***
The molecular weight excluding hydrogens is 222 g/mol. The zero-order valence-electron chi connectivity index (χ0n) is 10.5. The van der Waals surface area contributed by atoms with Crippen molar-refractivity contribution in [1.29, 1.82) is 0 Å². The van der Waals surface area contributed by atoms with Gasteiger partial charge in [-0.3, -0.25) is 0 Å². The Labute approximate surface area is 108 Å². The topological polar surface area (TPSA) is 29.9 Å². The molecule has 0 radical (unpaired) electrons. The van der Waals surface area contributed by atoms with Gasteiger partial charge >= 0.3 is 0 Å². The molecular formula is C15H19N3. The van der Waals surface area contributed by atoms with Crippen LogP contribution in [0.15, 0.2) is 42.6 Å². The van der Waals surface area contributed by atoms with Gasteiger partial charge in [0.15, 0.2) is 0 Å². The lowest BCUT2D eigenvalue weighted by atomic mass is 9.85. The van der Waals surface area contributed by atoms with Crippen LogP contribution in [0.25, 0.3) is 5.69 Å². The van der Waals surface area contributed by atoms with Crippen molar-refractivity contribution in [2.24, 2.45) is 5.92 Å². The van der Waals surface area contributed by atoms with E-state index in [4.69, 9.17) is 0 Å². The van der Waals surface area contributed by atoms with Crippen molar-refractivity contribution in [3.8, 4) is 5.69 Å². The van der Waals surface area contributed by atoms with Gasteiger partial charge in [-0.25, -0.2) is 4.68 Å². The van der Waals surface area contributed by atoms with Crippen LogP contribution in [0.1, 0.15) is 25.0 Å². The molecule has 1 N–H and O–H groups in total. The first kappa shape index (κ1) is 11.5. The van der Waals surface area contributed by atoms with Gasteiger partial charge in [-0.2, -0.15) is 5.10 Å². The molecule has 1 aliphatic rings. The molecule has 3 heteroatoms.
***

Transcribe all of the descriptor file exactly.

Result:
The molecular weight excluding hydrogens is 222 g/mol. The zero-order valence-electron chi connectivity index (χ0n) is 10.5. The van der Waals surface area contributed by atoms with Crippen molar-refractivity contribution in [1.29, 1.82) is 0 Å². The van der Waals surface area contributed by atoms with Gasteiger partial charge in [-0.3, -0.25) is 0 Å². The Labute approximate surface area is 108 Å². The topological polar surface area (TPSA) is 29.9 Å². The molecule has 0 radical (unpaired) electrons. The van der Waals surface area contributed by atoms with Gasteiger partial charge >= 0.3 is 0 Å². The molecular formula is C15H19N3. The van der Waals surface area contributed by atoms with Crippen LogP contribution in [0.15, 0.2) is 42.6 Å². The van der Waals surface area contributed by atoms with Gasteiger partial charge in [0.15, 0.2) is 0 Å². The lowest BCUT2D eigenvalue weighted by atomic mass is 9.85. The van der Waals surface area contributed by atoms with Crippen LogP contribution in [0.25, 0.3) is 5.69 Å². The van der Waals surface area contributed by atoms with Crippen molar-refractivity contribution in [2.24, 2.45) is 5.92 Å². The van der Waals surface area contributed by atoms with E-state index in [4.69, 9.17) is 0 Å². The van der Waals surface area contributed by atoms with Crippen molar-refractivity contribution in [3.8, 4) is 5.69 Å². The van der Waals surface area contributed by atoms with Gasteiger partial charge in [-0.25, -0.2) is 4.68 Å². The van der Waals surface area contributed by atoms with Crippen LogP contribution in [0.1, 0.15) is 25.0 Å². The molecule has 1 N–H and O–H groups in total. The first kappa shape index (κ1) is 11.5. The van der Waals surface area contributed by atoms with Gasteiger partial charge in [-0.2, -0.15) is 5.10 Å². The molecule has 1 aliphatic rings. The molecule has 3 heteroatoms.